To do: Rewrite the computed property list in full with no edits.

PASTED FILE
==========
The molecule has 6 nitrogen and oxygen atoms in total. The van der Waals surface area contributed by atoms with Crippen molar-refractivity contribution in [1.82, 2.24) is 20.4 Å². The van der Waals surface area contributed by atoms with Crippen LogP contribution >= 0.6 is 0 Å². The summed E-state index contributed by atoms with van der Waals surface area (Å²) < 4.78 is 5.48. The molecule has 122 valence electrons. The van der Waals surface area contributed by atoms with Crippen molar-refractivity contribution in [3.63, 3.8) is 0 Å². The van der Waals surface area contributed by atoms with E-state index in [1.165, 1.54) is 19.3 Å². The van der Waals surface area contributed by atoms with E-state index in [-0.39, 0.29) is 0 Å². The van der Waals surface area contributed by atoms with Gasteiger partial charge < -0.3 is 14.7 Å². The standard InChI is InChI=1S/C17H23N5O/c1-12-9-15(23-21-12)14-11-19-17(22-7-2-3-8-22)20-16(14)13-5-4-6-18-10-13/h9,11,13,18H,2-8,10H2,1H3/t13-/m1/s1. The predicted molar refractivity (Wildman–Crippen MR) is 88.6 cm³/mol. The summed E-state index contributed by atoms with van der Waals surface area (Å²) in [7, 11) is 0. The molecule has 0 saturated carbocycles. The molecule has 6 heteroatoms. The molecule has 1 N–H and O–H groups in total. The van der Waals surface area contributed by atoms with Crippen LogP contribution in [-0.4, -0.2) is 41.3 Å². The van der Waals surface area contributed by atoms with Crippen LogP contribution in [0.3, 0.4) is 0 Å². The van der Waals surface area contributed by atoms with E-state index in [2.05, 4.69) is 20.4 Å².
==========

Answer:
The molecule has 6 nitrogen and oxygen atoms in total. The van der Waals surface area contributed by atoms with Crippen molar-refractivity contribution in [1.82, 2.24) is 20.4 Å². The van der Waals surface area contributed by atoms with Crippen LogP contribution >= 0.6 is 0 Å². The summed E-state index contributed by atoms with van der Waals surface area (Å²) < 4.78 is 5.48. The molecule has 122 valence electrons. The van der Waals surface area contributed by atoms with Crippen molar-refractivity contribution in [3.63, 3.8) is 0 Å². The van der Waals surface area contributed by atoms with E-state index in [1.165, 1.54) is 19.3 Å². The van der Waals surface area contributed by atoms with E-state index in [-0.39, 0.29) is 0 Å². The van der Waals surface area contributed by atoms with Gasteiger partial charge < -0.3 is 14.7 Å². The standard InChI is InChI=1S/C17H23N5O/c1-12-9-15(23-21-12)14-11-19-17(22-7-2-3-8-22)20-16(14)13-5-4-6-18-10-13/h9,11,13,18H,2-8,10H2,1H3/t13-/m1/s1. The predicted molar refractivity (Wildman–Crippen MR) is 88.6 cm³/mol. The summed E-state index contributed by atoms with van der Waals surface area (Å²) in [7, 11) is 0. The molecule has 0 saturated carbocycles. The molecule has 6 heteroatoms. The molecule has 1 N–H and O–H groups in total. The van der Waals surface area contributed by atoms with Crippen LogP contribution in [-0.4, -0.2) is 41.3 Å². The van der Waals surface area contributed by atoms with Crippen LogP contribution in [0.3, 0.4) is 0 Å². The van der Waals surface area contributed by atoms with E-state index in [2.05, 4.69) is 20.4 Å².